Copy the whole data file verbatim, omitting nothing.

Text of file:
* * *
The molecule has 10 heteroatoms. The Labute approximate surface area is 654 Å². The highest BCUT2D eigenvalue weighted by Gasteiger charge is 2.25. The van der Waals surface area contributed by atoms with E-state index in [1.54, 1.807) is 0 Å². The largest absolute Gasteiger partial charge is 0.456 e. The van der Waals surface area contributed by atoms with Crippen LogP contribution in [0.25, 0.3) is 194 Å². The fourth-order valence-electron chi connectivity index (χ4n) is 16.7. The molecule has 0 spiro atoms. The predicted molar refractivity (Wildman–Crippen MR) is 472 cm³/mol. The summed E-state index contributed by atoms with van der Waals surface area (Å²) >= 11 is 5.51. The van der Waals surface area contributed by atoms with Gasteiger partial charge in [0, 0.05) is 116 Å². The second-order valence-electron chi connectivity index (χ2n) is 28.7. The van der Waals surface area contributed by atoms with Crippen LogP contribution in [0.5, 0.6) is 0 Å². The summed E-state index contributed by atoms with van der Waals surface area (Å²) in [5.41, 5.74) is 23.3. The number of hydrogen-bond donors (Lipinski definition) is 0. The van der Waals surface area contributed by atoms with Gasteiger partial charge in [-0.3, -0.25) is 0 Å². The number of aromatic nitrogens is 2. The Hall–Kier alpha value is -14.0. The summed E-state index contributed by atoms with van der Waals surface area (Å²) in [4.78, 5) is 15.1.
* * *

The molecule has 10 heteroatoms. The Labute approximate surface area is 654 Å². The highest BCUT2D eigenvalue weighted by Gasteiger charge is 2.25. The van der Waals surface area contributed by atoms with E-state index in [1.54, 1.807) is 0 Å². The largest absolute Gasteiger partial charge is 0.456 e. The van der Waals surface area contributed by atoms with Crippen LogP contribution in [0.25, 0.3) is 194 Å². The fourth-order valence-electron chi connectivity index (χ4n) is 16.7. The molecule has 0 spiro atoms. The predicted molar refractivity (Wildman–Crippen MR) is 472 cm³/mol. The summed E-state index contributed by atoms with van der Waals surface area (Å²) >= 11 is 5.51. The van der Waals surface area contributed by atoms with Gasteiger partial charge in [0, 0.05) is 116 Å². The second-order valence-electron chi connectivity index (χ2n) is 28.7. The van der Waals surface area contributed by atoms with Crippen LogP contribution in [0.5, 0.6) is 0 Å². The summed E-state index contributed by atoms with van der Waals surface area (Å²) in [5.41, 5.74) is 23.3. The number of hydrogen-bond donors (Lipinski definition) is 0. The van der Waals surface area contributed by atoms with Gasteiger partial charge in [-0.3, -0.25) is 0 Å². The number of aromatic nitrogens is 2. The Hall–Kier alpha value is -14.0. The summed E-state index contributed by atoms with van der Waals surface area (Å²) in [4.78, 5) is 15.1.